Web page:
November 6th, 2018


I woke up the other morning to a genuinely yellow sky: the kind of pale amber light that seems to only come in the autumn, and when it does, tells you that a change is coming in.

Within half an hour the rain started.  I went out on my deck and stood under the eaves. It was remarkably but not surprisingly soothing to stand there, listening to the rain; I’m far enough away from urban density that I actually hear the sound of it, not just hitting the leaves that are still left in the trees, but the rain itself, the water breaking out of the clouds, beads of water rushing and rattling down to the ground. It was the same when I went out to listen to the wind coming up the night before, long strands of whining air flowing off the bay and back up—and apparently blowing in this front.

The rain was steady, strong, and very clearly beyond  the control of anything human: it was the planet bathing itself under its own power and circumstances and in its own timing.  The rhythm was even but the rain was coming down hard, that rattling sound that suggests it might even be a prelude to hail.

The fact that I can be so aware of the weather out here is deeply gratifying to me, because it reminds me what the planet is really up to, rather than the human-created nonsense we all become so obsessed with.  Right now, in the face of the Midterm elections, each side is convinced the other is causing all the evil in the world, and also convinced that attacking them for it will make things better.  Social media is filled with falsehoods, friends all ginned up by writers or bloggers or media stars who really aren’t journalists but who want to proclaim a furor and raise their ratings. The end is near.  Act now and follow this line of thought or we’re all doomed. Honestly, if we are all doomed, I am close to genuinely believing that every one of us deserves it.

I do what I can, and here I can vote early, which I did. I can also turn off the media feeds of friends who are for whatever reasons momentarily poisoned by righteousness.  I can choose music instead, or, when I do want to know what’s going on, use the technology handed to me to select as many different perspectives as I can find, read what lets me feel like I know the basics, and then go on with whatever else I need to be doing:  working, writing, taking care of my animals, my household.  Standing outside, listening to the rain.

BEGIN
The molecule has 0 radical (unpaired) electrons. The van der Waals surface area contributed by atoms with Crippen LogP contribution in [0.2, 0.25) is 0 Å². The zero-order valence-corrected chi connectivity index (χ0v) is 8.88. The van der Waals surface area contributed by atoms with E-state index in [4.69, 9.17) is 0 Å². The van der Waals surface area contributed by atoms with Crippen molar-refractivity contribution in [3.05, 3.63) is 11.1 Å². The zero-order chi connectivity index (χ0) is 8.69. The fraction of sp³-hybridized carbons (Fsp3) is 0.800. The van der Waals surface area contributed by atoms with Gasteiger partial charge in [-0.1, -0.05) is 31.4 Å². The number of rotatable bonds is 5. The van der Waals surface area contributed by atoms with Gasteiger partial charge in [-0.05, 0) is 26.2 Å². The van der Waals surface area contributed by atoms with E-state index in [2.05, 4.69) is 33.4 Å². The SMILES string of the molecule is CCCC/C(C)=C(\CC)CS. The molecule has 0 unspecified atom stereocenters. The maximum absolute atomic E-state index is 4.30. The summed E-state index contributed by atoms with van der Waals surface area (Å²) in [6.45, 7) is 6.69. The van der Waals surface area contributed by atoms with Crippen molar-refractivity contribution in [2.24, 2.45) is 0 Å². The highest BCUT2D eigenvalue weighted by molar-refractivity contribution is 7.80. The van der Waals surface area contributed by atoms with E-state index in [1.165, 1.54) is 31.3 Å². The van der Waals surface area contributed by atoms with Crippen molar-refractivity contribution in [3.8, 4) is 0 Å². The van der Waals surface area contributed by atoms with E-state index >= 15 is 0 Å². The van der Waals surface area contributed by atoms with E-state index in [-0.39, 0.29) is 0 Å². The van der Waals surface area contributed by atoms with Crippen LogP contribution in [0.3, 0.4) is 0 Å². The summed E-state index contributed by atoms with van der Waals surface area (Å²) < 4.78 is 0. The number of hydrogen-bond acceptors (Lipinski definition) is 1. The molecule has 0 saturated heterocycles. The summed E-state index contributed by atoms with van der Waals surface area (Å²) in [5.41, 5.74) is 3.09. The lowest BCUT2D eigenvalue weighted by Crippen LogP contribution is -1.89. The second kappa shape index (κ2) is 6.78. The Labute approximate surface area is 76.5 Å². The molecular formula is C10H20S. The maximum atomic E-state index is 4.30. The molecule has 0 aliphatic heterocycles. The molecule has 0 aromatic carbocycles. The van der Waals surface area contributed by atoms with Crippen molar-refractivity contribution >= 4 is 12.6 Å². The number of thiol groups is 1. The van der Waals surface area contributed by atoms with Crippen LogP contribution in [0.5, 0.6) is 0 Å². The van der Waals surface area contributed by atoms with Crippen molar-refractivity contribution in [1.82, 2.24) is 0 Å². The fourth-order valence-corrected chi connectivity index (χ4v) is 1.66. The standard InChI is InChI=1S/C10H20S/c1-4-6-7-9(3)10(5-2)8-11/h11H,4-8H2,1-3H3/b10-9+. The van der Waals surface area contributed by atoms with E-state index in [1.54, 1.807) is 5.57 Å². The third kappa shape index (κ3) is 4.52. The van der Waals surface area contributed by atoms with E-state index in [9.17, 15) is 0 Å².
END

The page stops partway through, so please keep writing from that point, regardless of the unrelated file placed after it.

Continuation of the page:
I don’t know when it occurred, but somewhere in the nine years of volunteering with wildlife my misanthropic view of humanity shifted a notch further. I remember one afternoon when a carload of us were off to release several juvenile cormorants, young black water birds the size of bowling pins who were rehabbed after either being booted out of nests by siblings or picked up by misguided, well-intentioned humans when the adolescent birds were just messing around on the ground, trying to figure things out. Somewhere along the way to the release site one of the rehab staff began describing the human population as a virus, and another joined in to say it was a species that had gotten out of control;  someone else suggested that the planet needed a flea bath.  When we got to the release site some of the little birds were so confused they tried to run back up on land, and we had to chase them into the water, but pretty quickly their connection with their element seemed to snap them back into reality, and off they went.

I’m going to go out on a limb, here, and say that if we really do care about our families and their futures, we really do need to learn to calm down and stop terrorizing them with our politics.  My experience is that family and friends are not given to us for extended, guaranteed periods of time, and we should all spend what time we have together with something better than social harassment.  I’m going to crawl out farther on the limb to point out that unless we pay more attention to the planet and its condition, it’s all going to be moot, anyway, and sooner than most people want to recognize.

So I focus on the weather.  I check how this limb is holding up, and back off  when it feels like it’s got too much play in it.